Texas Business Owner Pleads Guilty to Tax Fraud
A Texas resident pleaded guilty Thursday to filing a false individual income tax return.
According to court documents, between January 2009 and December 2014, Charles D. Holley, aka Charlei Diwan Holley, owned and operated a data brokerage business. As part of this business, Holley purchased data information from state motor vehicle agencies, which she re-sold to various buyers. Holley set up bank accounts in which to deposit the proceeds of her business activity, including an offshore bank account in Nicosia, Cyprus. In February 2012, Holley filed a false individual tax return with the IRS that did not disclose that she was engaged in or receiving income from her data brokerage business. In total, Holley caused a tax loss to the IRS of $202,196.
Holley is scheduled to be sentenced on Oct. 20. She faces a possible maximum penalty of three years in prison, as well as a period of supervised release, restitution and monetary penalties. A federal district court judge will determine any sentence after considering the U.S. Sentencing Guidelines and other statutory factors.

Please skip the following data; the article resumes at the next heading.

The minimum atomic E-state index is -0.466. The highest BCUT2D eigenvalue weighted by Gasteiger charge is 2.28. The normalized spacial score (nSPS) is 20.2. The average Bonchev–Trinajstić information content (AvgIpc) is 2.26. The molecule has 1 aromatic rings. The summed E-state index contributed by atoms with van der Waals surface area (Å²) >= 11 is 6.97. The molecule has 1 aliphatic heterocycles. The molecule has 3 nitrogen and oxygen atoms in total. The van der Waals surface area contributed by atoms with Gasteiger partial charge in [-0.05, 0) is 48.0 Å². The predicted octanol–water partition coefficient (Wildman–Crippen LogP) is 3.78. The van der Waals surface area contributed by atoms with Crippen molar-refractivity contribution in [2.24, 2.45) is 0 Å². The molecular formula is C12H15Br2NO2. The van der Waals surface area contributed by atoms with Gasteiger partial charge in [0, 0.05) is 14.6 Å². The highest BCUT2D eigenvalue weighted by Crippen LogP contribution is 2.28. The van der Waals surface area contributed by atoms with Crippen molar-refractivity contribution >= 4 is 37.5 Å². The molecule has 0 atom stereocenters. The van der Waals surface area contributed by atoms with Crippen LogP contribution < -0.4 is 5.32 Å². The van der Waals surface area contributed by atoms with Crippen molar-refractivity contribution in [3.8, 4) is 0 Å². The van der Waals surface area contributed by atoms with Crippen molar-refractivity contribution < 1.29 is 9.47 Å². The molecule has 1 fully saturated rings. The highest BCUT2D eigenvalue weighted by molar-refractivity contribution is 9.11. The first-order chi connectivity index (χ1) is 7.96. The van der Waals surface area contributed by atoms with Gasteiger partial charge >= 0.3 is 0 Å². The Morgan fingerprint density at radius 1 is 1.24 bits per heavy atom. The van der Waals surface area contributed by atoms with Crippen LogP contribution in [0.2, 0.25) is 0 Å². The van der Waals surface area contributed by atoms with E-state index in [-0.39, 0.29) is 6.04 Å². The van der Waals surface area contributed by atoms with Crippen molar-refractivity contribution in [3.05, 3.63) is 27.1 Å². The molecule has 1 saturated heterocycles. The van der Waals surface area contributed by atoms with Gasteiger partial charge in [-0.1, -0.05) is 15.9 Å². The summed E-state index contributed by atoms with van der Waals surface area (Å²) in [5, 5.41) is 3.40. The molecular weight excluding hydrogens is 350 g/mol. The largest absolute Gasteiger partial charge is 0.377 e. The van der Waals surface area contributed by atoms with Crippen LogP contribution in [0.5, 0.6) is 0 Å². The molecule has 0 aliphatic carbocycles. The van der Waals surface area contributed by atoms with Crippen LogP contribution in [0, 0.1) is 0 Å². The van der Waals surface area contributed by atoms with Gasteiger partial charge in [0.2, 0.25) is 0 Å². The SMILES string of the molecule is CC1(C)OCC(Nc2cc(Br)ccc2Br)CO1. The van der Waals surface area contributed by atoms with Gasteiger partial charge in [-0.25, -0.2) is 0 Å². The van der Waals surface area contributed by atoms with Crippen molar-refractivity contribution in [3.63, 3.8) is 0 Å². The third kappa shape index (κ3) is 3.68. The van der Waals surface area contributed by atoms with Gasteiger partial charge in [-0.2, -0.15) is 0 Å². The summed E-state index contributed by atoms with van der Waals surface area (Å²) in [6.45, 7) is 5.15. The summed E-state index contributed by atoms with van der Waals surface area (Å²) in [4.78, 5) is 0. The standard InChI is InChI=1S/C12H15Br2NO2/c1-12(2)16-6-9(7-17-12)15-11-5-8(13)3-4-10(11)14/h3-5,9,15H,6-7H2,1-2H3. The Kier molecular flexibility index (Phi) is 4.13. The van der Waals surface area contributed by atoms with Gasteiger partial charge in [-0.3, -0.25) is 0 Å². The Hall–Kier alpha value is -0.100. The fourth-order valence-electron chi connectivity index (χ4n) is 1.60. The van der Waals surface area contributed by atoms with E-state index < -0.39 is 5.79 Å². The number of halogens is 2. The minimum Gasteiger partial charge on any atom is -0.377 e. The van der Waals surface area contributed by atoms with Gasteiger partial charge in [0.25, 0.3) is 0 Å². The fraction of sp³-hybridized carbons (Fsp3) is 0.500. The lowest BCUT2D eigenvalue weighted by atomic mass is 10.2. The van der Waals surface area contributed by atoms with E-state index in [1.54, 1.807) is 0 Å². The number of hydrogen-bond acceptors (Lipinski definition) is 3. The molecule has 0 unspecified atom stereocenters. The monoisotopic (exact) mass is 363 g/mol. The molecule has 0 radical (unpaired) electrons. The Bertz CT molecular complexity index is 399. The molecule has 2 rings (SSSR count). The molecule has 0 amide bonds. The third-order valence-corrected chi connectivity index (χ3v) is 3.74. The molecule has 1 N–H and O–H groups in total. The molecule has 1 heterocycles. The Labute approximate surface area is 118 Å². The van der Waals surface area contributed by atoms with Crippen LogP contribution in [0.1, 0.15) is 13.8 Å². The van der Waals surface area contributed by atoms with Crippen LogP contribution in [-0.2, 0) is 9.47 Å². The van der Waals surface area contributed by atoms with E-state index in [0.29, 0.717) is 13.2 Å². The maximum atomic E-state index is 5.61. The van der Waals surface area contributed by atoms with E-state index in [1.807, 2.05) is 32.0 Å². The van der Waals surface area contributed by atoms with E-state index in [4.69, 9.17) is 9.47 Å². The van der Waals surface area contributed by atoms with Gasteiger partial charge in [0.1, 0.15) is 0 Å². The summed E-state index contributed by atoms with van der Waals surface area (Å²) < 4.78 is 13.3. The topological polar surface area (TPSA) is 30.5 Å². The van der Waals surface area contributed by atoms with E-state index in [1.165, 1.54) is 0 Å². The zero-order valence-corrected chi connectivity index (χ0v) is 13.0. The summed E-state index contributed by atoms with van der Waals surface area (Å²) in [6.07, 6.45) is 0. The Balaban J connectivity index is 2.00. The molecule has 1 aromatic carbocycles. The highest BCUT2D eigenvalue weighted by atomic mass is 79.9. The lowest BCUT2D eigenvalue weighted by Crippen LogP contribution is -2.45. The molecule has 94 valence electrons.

Acting Deputy Assistant Attorney General Stuart M. Goldberg of the Justice Department’s Tax Division and Acting U.S. Attorney Jennifer Lowery for the Southern District of Texas made the announcement.
IRS-Criminal Investigation is investigating the case.
Trial Attorneys Robert Kemins and Ignacio Perez De La Cruz of the Tax Division are prosecuting the case.